There are musicians who grew up in the hip part of London or Greenwich Village, and they are drowning in this stuff. But a lot of people that I speak to, like Jeff Tweedy, who talked about being on — what he felt like — was the edge of the world, or Mac from Superchunk, who was somewhere in Florida where there wasn’t a hip, Anglophile kind of culture. There’s a lot of people like that, and I was in the same boat, had to make a pilgrimage to a big city to get a cool record or even an obscure book or magazine.

It was a thrill too. It was a part of what made you obsessed with it. You know, I still have dreams where I go to a record store and find some record that I didn’t know existed, and I find it, and I’m like, “I didn’t know there was another Julian Cope record,” and I’m thrilled, you know? That’s remembering what it was like to go down to Austin and suddenly there was so much music that you couldn’t even imagine.

Let’s go back to your reading. So were there other record guides, band biographies, or music histories that turned you on?

Yeah, sure, tons of them. The last music book I read was probably Springsteen’s book, Born to Run. Those things are just so fun to read if they are done well. There is this great book on Prince, Dance Music Sex Romance by Per NilsenIt’s out of print.

I’ll look for that. It sounds like a good one.

It’s so good. And you get a picture for how crazed this guy was with his schedule. You’ll love it. I just got this David Roth biography, but I haven’t read it.

David Lee Roth from Van Halen? 

Yeah, I’m going to read it. You know that guy Nick Kent? He does really good music writing.

Yeah, does he have anything new? He has a book called The Dark Stuff.

That’s the one I know, yeah. I’ve read a lot of Beatles books — Revolution in the Head. It’s unlike any other writing on the Beatles. It’s so on the money. He has a way of almost bridging, like, music theory, and his criticism is so right on.

Are there other books about the Beatles that you like? 

I did like that one that came out by Bob Spitz. That was sort of a big deal when it came out about five years ago. That was a good one. There was also one that was by the engineer, Geoff Emerick.

You are thinking of Here, There and Everywhere, yeah. I like that one too.

I liked it because I’ve read so many books on the Beatles, but in that one I was reading a lot of stories that I hadn’t heard. Even in that Bob Spitz book they are rehashing stories that you’ve already heard or providing some additional details. But Emerick had tons of new stories. And what’s also interesting is his take on the Beatles themselves. He definitely had his favorites. [Laughs.] He was not a big fan of George.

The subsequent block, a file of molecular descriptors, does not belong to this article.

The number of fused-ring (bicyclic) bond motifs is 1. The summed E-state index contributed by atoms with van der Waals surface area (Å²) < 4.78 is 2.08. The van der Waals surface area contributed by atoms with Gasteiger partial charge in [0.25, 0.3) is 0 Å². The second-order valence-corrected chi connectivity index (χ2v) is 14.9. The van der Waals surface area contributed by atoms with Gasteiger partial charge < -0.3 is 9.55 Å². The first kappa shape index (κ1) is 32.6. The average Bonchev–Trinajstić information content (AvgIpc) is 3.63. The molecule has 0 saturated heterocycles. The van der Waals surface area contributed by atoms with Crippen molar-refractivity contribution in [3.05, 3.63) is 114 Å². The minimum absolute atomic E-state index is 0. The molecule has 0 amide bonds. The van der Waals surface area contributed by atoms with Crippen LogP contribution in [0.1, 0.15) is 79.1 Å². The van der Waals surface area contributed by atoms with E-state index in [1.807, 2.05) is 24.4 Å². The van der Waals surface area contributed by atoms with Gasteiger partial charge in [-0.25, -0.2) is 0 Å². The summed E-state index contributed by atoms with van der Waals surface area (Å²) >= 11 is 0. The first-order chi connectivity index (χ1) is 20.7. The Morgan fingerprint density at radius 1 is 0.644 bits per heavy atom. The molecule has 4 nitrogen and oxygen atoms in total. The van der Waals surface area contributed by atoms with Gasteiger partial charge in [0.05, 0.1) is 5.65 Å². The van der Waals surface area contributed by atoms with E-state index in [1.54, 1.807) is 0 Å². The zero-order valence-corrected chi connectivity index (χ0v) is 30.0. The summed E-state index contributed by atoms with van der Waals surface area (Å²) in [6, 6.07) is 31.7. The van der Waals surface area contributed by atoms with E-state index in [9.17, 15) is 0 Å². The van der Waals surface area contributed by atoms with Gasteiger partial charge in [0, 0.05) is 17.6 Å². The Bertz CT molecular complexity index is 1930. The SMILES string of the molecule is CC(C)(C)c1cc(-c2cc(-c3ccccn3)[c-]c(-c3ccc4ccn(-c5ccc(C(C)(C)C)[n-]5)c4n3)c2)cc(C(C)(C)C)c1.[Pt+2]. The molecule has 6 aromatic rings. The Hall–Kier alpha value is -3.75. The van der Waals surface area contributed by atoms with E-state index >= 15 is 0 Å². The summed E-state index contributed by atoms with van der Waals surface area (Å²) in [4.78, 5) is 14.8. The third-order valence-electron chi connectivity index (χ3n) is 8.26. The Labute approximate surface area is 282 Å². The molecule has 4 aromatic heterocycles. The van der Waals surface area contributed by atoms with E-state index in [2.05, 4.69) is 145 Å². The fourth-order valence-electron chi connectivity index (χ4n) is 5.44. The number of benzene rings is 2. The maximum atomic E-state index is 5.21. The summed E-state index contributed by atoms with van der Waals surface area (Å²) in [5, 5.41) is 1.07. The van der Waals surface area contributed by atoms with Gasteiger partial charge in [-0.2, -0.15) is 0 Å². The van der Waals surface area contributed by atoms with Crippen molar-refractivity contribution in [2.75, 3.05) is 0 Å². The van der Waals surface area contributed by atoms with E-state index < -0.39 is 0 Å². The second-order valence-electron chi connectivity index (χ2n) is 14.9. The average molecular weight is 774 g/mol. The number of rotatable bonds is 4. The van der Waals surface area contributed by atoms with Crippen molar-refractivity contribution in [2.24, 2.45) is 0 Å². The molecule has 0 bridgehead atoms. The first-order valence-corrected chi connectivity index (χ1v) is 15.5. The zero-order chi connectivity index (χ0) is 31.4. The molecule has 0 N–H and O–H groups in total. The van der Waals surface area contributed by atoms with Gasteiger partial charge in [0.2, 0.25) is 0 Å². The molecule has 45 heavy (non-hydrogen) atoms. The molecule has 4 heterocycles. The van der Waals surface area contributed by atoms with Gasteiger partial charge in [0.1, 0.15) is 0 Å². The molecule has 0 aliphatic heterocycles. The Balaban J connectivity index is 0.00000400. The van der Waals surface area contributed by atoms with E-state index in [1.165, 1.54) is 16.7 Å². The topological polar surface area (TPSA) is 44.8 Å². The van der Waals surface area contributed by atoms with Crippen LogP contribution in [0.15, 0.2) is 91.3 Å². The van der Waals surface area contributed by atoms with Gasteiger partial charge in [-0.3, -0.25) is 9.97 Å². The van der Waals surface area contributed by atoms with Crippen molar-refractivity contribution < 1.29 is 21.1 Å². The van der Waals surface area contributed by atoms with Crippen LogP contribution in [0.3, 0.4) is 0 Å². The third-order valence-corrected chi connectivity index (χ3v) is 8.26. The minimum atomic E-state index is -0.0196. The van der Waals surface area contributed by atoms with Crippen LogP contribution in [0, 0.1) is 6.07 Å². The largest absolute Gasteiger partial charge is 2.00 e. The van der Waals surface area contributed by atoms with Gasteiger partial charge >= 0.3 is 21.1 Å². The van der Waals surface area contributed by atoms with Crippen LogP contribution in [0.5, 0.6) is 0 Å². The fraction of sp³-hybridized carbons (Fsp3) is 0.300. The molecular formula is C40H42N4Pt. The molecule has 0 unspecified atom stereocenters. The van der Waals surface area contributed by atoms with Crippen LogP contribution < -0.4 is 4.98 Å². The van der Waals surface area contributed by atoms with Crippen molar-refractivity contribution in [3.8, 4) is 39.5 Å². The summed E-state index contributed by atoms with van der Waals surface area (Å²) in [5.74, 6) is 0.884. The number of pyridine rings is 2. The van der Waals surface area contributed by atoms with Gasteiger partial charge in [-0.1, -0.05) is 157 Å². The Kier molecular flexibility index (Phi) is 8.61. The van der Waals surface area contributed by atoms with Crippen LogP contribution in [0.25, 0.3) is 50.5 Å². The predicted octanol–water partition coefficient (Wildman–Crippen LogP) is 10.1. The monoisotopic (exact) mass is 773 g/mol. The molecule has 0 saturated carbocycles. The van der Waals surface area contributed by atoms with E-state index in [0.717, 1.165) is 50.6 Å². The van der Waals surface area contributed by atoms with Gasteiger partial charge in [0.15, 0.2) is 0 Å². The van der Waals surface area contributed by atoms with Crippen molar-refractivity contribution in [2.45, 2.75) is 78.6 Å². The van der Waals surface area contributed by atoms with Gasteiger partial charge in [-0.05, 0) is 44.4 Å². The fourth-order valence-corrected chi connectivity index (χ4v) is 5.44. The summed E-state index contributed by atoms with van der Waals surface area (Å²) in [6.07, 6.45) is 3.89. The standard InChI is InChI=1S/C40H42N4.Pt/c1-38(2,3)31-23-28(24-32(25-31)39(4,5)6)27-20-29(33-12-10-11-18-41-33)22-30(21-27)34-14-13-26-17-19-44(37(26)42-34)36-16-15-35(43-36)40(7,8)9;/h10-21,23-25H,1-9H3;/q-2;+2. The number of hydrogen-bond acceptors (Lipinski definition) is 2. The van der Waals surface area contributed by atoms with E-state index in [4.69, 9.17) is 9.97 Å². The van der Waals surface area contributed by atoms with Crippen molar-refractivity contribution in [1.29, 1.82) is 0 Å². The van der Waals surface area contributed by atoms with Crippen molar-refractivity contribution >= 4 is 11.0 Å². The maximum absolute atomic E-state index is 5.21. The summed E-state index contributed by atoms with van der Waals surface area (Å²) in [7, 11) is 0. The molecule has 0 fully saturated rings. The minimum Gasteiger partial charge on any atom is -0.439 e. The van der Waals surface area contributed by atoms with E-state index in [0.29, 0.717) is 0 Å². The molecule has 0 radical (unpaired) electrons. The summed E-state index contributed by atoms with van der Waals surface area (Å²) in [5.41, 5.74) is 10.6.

I associate your band with punk rock and post-punk a little bit. Do you have favorite memoir or anything in that category?

Yeah, there is a great post-punk book called Rip It Up and Start Again. Have you heard of that one?

Yeah, that’s a great one. Simon Reynolds, the author, lives here in Los Angeles.

It covers so much ground. I mean, it goes all the way up to Frankie Goes to Hollywood, which I never would have thought of them as post-punk. But, you know, he makes the links. That was such a magical time in British music: ’78 to ’84.

As an American who got into new music — as opposed to ’60s music — right at the end of that period, I never really thought of post-punk as a unified thing. But Reynolds makes the case that it has things in common, like the rhythm section coming out front — like what you hear in Gang of Four and XTC — the production is very influenced by dub and other non-rock styles. He made that period hang together in a way that hadn’t for me before. He definitely changed the way I thought about it.

I haven’t read that in a while, not since I was in Portland, but it is a great book.

That’s right, you had a Portland chapter. When we talked about it before, you said the lack of sunlight eventually did you in.

Yeah, it was such a great period of time, but then I found myself a little unmotivated simply by the weather. I’d come down to Los Angeles and feel like my spirit is soaring — let’s do everything.

So these days, do you read novels, poetry, histories, that kind of thing? 

Yeah, I do. But I do read a lot of nonfiction. Aside from that, I read The Quiet American; I reread that recently — the book by Graham Greene. I’d never read The White Album by Joan Didion before, but a friend gave me that for my birthday — that blew my mind. I had never read her before.

Well, especially having some L.A. life, reading Didion is so eye-opening.  

Right, everything happens on Franklin. [Laughs.

What about other kinds of nonfiction that you dig? 

Have you ever read Obedience to Authority by Milgram?

No. Tell me about it. 

It’s a book about these experiments that they would conduct where people would go in for an experiment thinking that they were being tested for one thing, but then they would make the subjects think that someone in the room was being physically harmed, or that someone just outside the room was being physically harmed. So it was a test to see how people reacted. If they had been instructed to continue on with this test, would they continue on, or would they help the one person who seemed like they were in need? It’s a pretty fascinating book.

You know, I think that it was inspired by Nazi Germany and wanting to test and see why that was happening — why do people just follow orders?

Right. Capacity for cruelty, and empathy, and things like that. Interesting.  

So you’re in Los Angeles right now. You find that as you are getting ready to write a song that you like working in L.A. so that you can kind of isolate yourself? It’s a big city, and it’s loud and distracting. But if you’re in the hills or something, you can sort of clear your head a little bit and concentrate on that fantasy world that writing often comes from.

Yeah, that sounds exactly right.


Scott Timberg is the editor of The Misread City: New Literary Los Angeles and author of Culture Crash: The Killing of the Creative Class.


Featured image: "Britt Daniel performing live" by Jkorn91 is licensed under CC BY 4.0.

LARB Contributor

Scott Timberg is the editor of The Misread City: New Literary Los Angeles and author of Culture Crash: The Killing of the Creative Class, an examination of the damages to our cultural landscape wrought by recent technological and economic shifts and an argument for a more equitable and navigable future. Timberg is writing a book called Beeswing: Britain, Folk Rock, and the End of the 60s with the guitarist Richard Thompson.